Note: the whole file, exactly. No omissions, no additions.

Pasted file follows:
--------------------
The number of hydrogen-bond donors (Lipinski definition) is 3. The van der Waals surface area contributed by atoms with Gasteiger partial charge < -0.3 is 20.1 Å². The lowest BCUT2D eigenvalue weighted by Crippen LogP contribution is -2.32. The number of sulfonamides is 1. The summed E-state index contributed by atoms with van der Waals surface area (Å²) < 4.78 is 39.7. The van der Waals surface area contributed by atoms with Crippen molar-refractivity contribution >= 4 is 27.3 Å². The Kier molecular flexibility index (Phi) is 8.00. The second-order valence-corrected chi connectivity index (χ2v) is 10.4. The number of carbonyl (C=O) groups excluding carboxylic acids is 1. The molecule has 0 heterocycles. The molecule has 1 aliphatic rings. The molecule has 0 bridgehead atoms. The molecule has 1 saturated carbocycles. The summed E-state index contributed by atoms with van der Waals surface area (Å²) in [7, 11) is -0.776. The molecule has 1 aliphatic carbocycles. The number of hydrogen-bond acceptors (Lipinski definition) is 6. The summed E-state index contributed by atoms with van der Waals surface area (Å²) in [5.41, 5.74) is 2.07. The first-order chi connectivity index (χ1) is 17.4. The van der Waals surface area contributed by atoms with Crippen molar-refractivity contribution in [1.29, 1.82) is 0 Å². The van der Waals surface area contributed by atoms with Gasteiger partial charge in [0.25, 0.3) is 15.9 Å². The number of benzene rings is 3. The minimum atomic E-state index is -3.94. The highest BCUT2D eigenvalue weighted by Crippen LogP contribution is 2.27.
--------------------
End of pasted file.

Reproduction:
The number of hydrogen-bond donors (Lipinski definition) is 3. The van der Waals surface area contributed by atoms with Gasteiger partial charge < -0.3 is 20.1 Å². The lowest BCUT2D eigenvalue weighted by Crippen LogP contribution is -2.32. The number of sulfonamides is 1. The summed E-state index contributed by atoms with van der Waals surface area (Å²) < 4.78 is 39.7. The van der Waals surface area contributed by atoms with Crippen molar-refractivity contribution >= 4 is 27.3 Å². The Kier molecular flexibility index (Phi) is 8.00. The second-order valence-corrected chi connectivity index (χ2v) is 10.4. The number of carbonyl (C=O) groups excluding carboxylic acids is 1. The molecule has 0 heterocycles. The molecule has 1 aliphatic rings. The molecule has 0 bridgehead atoms. The molecule has 1 saturated carbocycles. The summed E-state index contributed by atoms with van der Waals surface area (Å²) in [7, 11) is -0.776. The molecule has 1 aliphatic carbocycles. The number of hydrogen-bond acceptors (Lipinski definition) is 6. The summed E-state index contributed by atoms with van der Waals surface area (Å²) in [5.41, 5.74) is 2.07. The first-order chi connectivity index (χ1) is 17.4. The van der Waals surface area contributed by atoms with Crippen molar-refractivity contribution in [1.29, 1.82) is 0 Å². The van der Waals surface area contributed by atoms with Gasteiger partial charge in [0.25, 0.3) is 15.9 Å². The number of benzene rings is 3. The minimum atomic E-state index is -3.94. The highest BCUT2D eigenvalue weighted by Crippen LogP contribution is 2.27.